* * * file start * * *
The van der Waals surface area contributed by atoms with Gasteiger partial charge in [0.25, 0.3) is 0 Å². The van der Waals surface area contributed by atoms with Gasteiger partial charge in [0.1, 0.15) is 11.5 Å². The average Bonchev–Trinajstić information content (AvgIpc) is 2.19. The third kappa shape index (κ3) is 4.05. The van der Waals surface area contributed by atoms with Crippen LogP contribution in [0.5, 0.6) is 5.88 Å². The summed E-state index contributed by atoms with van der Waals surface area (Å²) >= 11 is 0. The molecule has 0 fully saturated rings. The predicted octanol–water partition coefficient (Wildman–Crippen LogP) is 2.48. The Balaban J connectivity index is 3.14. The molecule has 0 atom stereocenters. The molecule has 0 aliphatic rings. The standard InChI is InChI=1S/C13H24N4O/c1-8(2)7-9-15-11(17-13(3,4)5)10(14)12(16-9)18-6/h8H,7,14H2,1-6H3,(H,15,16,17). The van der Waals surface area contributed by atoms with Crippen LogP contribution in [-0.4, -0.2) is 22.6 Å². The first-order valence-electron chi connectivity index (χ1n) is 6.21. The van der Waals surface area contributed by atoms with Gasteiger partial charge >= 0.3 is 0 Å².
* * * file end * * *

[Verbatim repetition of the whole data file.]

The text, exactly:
The van der Waals surface area contributed by atoms with Gasteiger partial charge in [0.25, 0.3) is 0 Å². The van der Waals surface area contributed by atoms with Gasteiger partial charge in [0.1, 0.15) is 11.5 Å². The average Bonchev–Trinajstić information content (AvgIpc) is 2.19. The third kappa shape index (κ3) is 4.05. The van der Waals surface area contributed by atoms with Crippen LogP contribution in [0.5, 0.6) is 5.88 Å². The summed E-state index contributed by atoms with van der Waals surface area (Å²) >= 11 is 0. The molecule has 0 fully saturated rings. The predicted octanol–water partition coefficient (Wildman–Crippen LogP) is 2.48. The Balaban J connectivity index is 3.14. The molecule has 0 atom stereocenters. The molecule has 0 aliphatic rings. The standard InChI is InChI=1S/C13H24N4O/c1-8(2)7-9-15-11(17-13(3,4)5)10(14)12(16-9)18-6/h8H,7,14H2,1-6H3,(H,15,16,17). The van der Waals surface area contributed by atoms with Crippen LogP contribution in [-0.4, -0.2) is 22.6 Å². The first-order valence-electron chi connectivity index (χ1n) is 6.21. The van der Waals surface area contributed by atoms with Gasteiger partial charge >= 0.3 is 0 Å².